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Matrox PCIe Provides 8 DisplayPort Outputs

Yesterday we wrote about AMD's upcoming ATI Radeon HD 5870 with 2 GB of GDDR5 memory and six display ports. Today Matrox Graphics is upping the ante with its just-announced single-slot M9188 PCIe x16 graphics card with a whopping eight DisplayPort or DVI single-link outputs. The company even suggested throwing an additional card into your rig for a... hang on to this one now... sixteen display monster configuration!

Alright, so we're wondering what exactly consumers will do with eight outputs--that would make one massive desktop (and a lost of mouse work). Matrox Graphics conveniently has the answer. "The M9188 is designed specifically for professional monitoring environments that require visualization of large amounts of data at once to enhance mission-critical decision making," said Ron Berty, Business Development Manager, Matrox Graphics.

On the technical side, the PCIe card provides 2 GB of memory, resolutions up to 2560 x 1600 per DisplayPort output, and 1920 x 1200 per DVI output. The card also features various desktop management modes including independent and stretched, and can even be configured with many other M-Series cards.

Obviously, this card won't come cheap. Consumers wanting a wall full of PC gaming goodness will need to fork out a whopping $1995 USD for one card. Matrox Graphics is also offering a cheaper, dual-monitor version as well, the M9128, costing consumers a meager $259 USD.We're not exactly sure what kind of horsepower the card's GPU will bring to the table, but it does support OpenGL 2.0.

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  • festerovic
    Way to play off the least attractive "feature" of the new gen of cards to try to stay in the game with nvidia and ati. Why not try graphic horsepower and sub $1000 cards LOL.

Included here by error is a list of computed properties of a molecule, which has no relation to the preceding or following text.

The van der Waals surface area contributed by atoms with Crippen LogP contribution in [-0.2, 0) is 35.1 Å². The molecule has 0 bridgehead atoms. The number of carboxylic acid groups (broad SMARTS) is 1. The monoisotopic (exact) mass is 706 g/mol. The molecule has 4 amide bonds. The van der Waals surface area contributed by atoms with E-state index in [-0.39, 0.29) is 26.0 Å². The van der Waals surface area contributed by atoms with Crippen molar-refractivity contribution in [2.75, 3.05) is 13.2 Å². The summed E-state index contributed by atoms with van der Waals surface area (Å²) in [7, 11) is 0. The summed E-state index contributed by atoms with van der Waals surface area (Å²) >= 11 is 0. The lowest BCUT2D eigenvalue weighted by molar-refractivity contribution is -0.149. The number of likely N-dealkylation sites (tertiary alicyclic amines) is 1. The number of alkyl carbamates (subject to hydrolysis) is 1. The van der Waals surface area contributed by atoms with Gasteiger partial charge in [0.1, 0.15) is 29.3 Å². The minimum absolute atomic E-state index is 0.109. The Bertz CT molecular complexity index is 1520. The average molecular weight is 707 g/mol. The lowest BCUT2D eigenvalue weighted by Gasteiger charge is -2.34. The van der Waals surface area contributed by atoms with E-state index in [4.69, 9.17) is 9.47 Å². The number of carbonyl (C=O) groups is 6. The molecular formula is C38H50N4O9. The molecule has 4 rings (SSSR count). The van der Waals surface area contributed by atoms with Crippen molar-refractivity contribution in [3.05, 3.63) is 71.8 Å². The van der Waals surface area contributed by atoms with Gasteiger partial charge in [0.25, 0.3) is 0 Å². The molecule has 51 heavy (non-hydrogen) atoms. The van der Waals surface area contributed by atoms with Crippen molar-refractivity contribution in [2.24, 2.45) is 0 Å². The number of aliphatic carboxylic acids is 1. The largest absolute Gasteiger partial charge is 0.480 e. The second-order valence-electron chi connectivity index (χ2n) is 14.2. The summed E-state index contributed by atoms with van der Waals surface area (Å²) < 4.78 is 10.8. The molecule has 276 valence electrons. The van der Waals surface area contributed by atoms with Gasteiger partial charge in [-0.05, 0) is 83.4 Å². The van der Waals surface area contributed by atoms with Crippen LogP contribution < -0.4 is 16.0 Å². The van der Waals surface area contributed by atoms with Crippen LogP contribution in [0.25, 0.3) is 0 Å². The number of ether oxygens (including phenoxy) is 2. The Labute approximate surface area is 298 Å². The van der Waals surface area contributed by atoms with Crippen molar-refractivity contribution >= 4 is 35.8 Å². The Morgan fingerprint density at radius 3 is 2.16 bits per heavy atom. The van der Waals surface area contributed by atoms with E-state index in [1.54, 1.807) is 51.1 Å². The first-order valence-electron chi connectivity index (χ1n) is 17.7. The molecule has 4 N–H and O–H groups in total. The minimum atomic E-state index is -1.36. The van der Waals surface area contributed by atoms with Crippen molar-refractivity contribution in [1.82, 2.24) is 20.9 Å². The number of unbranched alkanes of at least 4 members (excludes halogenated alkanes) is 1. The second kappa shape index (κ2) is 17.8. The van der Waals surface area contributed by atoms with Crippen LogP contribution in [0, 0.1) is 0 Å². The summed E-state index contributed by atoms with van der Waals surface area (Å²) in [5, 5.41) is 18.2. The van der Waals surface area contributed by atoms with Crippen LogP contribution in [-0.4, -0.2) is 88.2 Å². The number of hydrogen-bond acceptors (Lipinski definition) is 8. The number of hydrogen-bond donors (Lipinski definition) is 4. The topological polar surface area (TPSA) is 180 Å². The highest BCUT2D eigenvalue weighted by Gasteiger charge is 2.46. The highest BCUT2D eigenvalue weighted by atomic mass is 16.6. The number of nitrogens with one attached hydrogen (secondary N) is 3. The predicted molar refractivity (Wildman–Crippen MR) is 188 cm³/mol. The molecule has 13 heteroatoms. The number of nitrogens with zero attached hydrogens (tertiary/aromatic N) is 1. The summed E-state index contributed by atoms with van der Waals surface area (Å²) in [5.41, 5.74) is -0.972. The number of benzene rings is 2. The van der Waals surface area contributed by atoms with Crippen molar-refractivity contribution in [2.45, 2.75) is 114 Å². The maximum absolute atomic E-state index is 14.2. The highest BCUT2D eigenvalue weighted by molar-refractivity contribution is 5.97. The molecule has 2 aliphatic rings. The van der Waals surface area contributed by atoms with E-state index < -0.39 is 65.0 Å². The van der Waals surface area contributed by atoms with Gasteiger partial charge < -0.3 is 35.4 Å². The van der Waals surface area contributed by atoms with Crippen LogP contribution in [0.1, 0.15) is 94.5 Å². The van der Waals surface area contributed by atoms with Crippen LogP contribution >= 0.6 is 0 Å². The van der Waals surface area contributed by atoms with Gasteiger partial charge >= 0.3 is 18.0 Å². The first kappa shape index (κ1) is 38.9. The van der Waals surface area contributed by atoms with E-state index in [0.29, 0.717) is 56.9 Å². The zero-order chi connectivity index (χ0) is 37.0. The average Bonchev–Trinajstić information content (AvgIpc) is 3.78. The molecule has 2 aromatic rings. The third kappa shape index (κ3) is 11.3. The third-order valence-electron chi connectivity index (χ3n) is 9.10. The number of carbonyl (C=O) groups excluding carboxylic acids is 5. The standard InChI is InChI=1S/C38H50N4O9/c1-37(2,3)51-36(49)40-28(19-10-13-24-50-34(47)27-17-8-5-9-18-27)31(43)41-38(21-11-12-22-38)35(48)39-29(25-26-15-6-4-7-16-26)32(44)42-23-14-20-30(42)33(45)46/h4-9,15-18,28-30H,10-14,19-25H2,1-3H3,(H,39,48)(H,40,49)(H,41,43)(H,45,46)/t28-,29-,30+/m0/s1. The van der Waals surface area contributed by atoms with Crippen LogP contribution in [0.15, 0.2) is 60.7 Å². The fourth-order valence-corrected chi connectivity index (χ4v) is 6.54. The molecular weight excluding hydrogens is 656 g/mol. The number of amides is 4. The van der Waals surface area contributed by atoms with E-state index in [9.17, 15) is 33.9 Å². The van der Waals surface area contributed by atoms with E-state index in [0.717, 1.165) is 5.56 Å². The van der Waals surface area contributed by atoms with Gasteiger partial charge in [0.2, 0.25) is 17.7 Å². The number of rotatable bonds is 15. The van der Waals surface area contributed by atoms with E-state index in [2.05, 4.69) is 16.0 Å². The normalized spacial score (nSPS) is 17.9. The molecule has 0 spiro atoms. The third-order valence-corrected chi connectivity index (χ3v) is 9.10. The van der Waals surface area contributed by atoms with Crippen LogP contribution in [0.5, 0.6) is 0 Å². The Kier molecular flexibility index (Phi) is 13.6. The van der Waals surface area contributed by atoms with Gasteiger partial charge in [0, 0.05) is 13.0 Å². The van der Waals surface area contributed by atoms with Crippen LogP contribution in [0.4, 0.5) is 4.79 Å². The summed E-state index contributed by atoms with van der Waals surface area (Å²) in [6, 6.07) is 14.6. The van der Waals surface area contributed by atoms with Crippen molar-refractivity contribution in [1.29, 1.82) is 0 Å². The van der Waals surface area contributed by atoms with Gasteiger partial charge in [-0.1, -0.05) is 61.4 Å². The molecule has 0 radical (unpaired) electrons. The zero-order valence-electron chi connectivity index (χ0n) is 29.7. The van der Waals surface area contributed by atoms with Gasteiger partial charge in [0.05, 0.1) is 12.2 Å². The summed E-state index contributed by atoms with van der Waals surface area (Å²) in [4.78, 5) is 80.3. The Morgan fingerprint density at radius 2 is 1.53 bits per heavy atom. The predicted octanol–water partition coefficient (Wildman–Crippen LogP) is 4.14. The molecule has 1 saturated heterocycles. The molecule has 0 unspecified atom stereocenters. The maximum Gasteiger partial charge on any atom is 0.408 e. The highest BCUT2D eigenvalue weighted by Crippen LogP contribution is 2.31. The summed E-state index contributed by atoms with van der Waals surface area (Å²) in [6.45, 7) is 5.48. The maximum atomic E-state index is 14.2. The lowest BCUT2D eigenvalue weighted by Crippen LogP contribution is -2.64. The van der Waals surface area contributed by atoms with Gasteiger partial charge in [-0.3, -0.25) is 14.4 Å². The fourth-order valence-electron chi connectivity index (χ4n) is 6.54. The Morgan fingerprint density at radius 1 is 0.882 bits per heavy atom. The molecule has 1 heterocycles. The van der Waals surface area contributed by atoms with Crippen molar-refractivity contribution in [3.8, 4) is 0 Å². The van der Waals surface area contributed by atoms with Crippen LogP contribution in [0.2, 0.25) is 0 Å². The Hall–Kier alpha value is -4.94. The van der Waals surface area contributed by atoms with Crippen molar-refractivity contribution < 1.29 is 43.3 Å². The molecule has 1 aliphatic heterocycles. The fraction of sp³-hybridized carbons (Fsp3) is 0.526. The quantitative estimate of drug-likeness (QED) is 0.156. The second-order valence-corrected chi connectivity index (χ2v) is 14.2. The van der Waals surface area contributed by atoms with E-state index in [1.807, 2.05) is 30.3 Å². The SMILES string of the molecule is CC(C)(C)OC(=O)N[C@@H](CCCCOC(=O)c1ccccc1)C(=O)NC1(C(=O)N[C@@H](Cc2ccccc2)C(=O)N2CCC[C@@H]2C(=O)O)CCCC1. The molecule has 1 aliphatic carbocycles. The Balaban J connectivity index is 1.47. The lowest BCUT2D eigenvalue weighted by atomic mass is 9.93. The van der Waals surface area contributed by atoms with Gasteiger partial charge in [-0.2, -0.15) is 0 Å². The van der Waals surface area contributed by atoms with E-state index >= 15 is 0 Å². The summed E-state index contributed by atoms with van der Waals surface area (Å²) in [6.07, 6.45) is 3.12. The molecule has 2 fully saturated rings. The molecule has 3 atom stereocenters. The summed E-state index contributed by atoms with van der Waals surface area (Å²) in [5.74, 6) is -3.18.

Reply
  • curnel_D
    "Consumers wanting a wall full of PC gaming goodness will need to fork out a whopping $1995 USD for one card."

    I cant even begin to explain how exceedingly ignorant this sentence is.

    No one in their right mind will buy any Matrox card for any sort of PC gaming.
    Reply
  • megamanx00
    Considering that the ATI 5000 series cards can each support 6 display port monitors, through daisy chaining, and that a 5770 is likely more powerful than that matrox card, just about anyone would be better off with two 5770s.
    Reply
  • Honis
    Matrox has always been the # of monitors king. They have also been the performance lemming. They make Intel integrated graphics look like the cutting edge of performance.

    Eight monitors, wouldn't that put the monitor seam right down the middle again? (uhg)
    Reply
  • Zoonie
    "The M9188 is designed specifically for professional monitoring environments that require visualization of large amounts of data at once to enhance mission-critical decision making," said Ron Berty, Business Development Manager, Matrox Graphics.
    As you can see, Matrox isn't even targeting gamers with their products. They're only in the professional sector since about a decade ago.

    Consumers wanting a wall full of PC gaming goodness will need to fork out a whopping $1995 USD for one card.
    This sentence was written by Tom's Convenient.. I mean Tom's Hardware, so no need to bash Matrox.
    Reply
  • Spanky Deluxe
    Seriously, how can Matrox still be afloat?
    Reply
  • kingssman
    $1299 for an 8 port card seems reasonable compared to buying 4 graphics cards and have no pcie slots left. This setup is for linux boxes and airport monitors as well as displaying stock charts or multiple security cameras or running your own digital tv station.
    Reply
  • Camikazi
    Spanky DeluxeSeriously, how can Matrox still be afloat?They sell pro products for multi monitor single card solutions, don't think any other company could compete with them and still can't. You don't need to sell video cards for gaming to make money.
    Reply
  • Shadow703793
    Spanky DeluxeSeriously, how can Matrox still be afloat?Because they diliver products like this for a niche audience.
    Reply
  • climber
    It's sad how 3DLabs died out but Matrox survived, since Matrox is Canadian, I believe, perhaps the Canadian Gov't kept them afloat with subsidies? I was a real 3DLabs workstation graphics fan back in the day. Time does moveth along.
    Reply